Malaysia

In a tailspin

Print edition : October 02, 2015

Prime Minister Najib Razak (right) with Muhyiddin Yassin, who was sacked as Deputy Prime Minister. Photo: BAZUKI MUHAMMAD/REUTERS

Protesters at Dataran Merdeka, or IIndependence Square, in Kuala Lumpur for a rally on August 30. Photo: Sanjit Das/Bloomberg

Massive protests demanding Prime Minister Najib Razak’s resignation over the alleged transfer of $700 million from a state-run investment fund into his personal bank account rock Malaysia.

A POLITICAL STORM HAS BEEN BUFFETING Prime Minister Najib Razak for the past couple of months. A corruption scandal, whose magnitude has dwarfed previous scams, has galvanised the people in many cities, including Kuala Lumpur, to stage massive anti-government protests. A sum of $700 million from the state-run investment fund called the 1MDB (1 Malaysia Development Berhad) allegedly found its way into the personal bank account of the Prime Minister. The story was first broken by The Wall Street Journal in July. Razak initially threatened to sue the paper and has been saying that the attempt to discredit him is part of a bigger conspiracy to destabilise the country’s economy.

Various 1MDB deals, according to both the opposition and sections of the ruling United Malay National Organisation (UMNO), have benefited cronies of those in power, including close relatives and friends of the Prime Minister. The 1MDB, which was set up by Najib in 2009, was criticised for its lack of transparency right from its inception. Within a span of a few years, the agency had run up billions of dollars in debt.

In July, the country’s Attorney General, Abdul Ghani Patail, revealed that investigators had handed him papers, which included documents relating to allegations of fund transfer into the personal accounts of the Prime Minister. Lim Kit Siang, the leader of the opposition Democratic Action Party (DAP) in Parliament, issued a statement saying that the Attorney General’s revelations had lent credence to The Wall Street Journal expose on the mysterious $700 million in the Prime Minister’s personal bank account. He said that Malaysia had never witnessed a scandal of such dimensions since it gained independence in 1957.

In late July, Deputy Prime Minister Muhyiddin Yassin called for an investigation. “We want the truth. This is a very serious allegation that can jeopardise [Najib’s] credibility and integrity as Prime Minister and leader of the government,” he told the newspaper Sunday Star. Najib responded by sacking his critics inside the government and those investigating the case. The Deputy Prime Minister, the Attorney General and four other Ministers were shown the door on July 28. A top police officer investigating the case was “retired” and several members of the country’s anti-corruption commission were sidelined. The high-level inquiry they were conducting into the affairs of the 1MDB is now in deep freeze.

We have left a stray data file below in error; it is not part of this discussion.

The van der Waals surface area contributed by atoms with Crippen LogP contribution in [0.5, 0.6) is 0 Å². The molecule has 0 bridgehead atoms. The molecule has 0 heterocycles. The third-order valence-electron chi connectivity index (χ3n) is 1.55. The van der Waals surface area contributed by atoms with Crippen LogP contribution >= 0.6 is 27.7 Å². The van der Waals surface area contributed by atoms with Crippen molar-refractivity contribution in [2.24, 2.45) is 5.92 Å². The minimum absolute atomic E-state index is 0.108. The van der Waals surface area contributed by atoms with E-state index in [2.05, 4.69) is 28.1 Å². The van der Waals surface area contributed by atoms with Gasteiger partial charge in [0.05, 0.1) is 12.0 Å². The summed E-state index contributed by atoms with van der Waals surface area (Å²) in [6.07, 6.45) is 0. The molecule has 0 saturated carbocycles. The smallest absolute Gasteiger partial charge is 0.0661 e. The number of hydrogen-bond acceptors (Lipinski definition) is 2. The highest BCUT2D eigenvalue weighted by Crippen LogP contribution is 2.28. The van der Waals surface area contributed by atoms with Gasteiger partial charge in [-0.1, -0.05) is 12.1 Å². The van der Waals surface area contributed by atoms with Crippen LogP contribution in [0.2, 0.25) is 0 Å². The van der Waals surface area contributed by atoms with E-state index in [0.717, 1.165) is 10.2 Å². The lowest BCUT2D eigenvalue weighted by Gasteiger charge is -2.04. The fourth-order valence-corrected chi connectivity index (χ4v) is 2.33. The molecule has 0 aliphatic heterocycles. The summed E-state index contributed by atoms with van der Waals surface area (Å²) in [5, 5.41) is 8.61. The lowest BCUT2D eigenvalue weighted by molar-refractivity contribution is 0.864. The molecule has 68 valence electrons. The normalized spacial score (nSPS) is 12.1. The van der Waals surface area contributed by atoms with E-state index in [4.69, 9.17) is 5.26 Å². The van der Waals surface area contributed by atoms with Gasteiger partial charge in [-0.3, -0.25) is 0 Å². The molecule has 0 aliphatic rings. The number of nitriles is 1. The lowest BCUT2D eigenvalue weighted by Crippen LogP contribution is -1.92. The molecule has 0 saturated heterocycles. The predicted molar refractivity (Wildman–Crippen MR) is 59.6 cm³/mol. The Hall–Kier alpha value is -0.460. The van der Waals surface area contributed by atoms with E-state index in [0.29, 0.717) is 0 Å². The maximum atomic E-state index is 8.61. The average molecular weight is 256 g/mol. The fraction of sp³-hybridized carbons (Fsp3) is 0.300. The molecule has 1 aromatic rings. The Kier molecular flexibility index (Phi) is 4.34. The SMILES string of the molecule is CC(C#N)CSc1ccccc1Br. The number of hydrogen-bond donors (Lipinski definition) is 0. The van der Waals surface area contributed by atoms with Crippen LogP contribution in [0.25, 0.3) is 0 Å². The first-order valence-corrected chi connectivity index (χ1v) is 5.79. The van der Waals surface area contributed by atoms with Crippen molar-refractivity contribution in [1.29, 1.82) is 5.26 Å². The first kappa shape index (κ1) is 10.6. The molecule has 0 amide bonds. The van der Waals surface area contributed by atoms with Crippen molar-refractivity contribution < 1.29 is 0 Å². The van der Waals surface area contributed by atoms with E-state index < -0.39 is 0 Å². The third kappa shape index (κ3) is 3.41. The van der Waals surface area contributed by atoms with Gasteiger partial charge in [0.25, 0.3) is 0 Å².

According to The Wall Street Journal story and other media reports, part of the money that found its way into the Prime Minister’s personal account was used to finance the 2013 election campaign of the UMNO. The party has been in power since Malaysia gained independence. In the 2013 elections, the UMNO won a majority in Parliament despite getting only 47 per cent of the votes. The opposition People’s Alliance (Pakatan Rakyat, or P.R.), despite getting 51 per cent of the votes, secured only 89 seats in the 222-member Parliament. Selective gerrymandering of constituencies aided by a cooperative Election Commission thwarted an opposition victory. It was the first time that the opposition got the majority of the popular vote.

Non-governmental groups representing various sectors of civil society have for some years now been functioning under an umbrella people’s movement known as Bersih, meaning “clean” in the Malay language. Bersih’s sympathies are obviously with the opposition. Bersih had staged big protests after the results of the disputed 2013 elections were announced. Its aim at the time was to persuade the government to introduce meaningful reforms so that the will of the people would be reflected in future elections. The authorities have been generally high-handed while dealing with protests in the country. Two newspapers that have covered the corruption scandal extensively have been shut down. Top government officials have also talked about putting curbs on social media.

Since 2013, the government has been cracking down in selective ways on the opposition. Anwar Ibrahim, the leader of the opposition coalition, has been sent to jail again on charges of sodomy. Many Malaysians, including human rights organisations, believe that the charges against Anwar are trumped-up ones. Archaic laws, inherited from the colonial rulers, including those relating to sedition, are still on the books in Malaysia.

The ruling party has been successful in luring some conservative Malay parties from the opposition. UMNO leaders have been supporting calls in some opposition-ruled States for the imposition of Sharia laws. The P.R., which almost toppled UMNO in 2013, has now split. One of its main components, the Islamist-leaning Pan-Malaysian Islamic Party (PAS), announced in mid-June that it could no longer work with the ethnic Chinese-dominated DAP. The PAS, the DAP and Keadilan led by Anwar Ibrahim were the three major constituents of the opposition alliance. The government, on its part, has given up its half-hearted efforts to provide a level playing field for all Malaysians regardless of their ethnicity. Under Malaysia’s Bumiputra policy, Malays, who constitute the majority of the population, are given preferential treatment in education and business sectors. Bumiputra was put in place in the 1970s.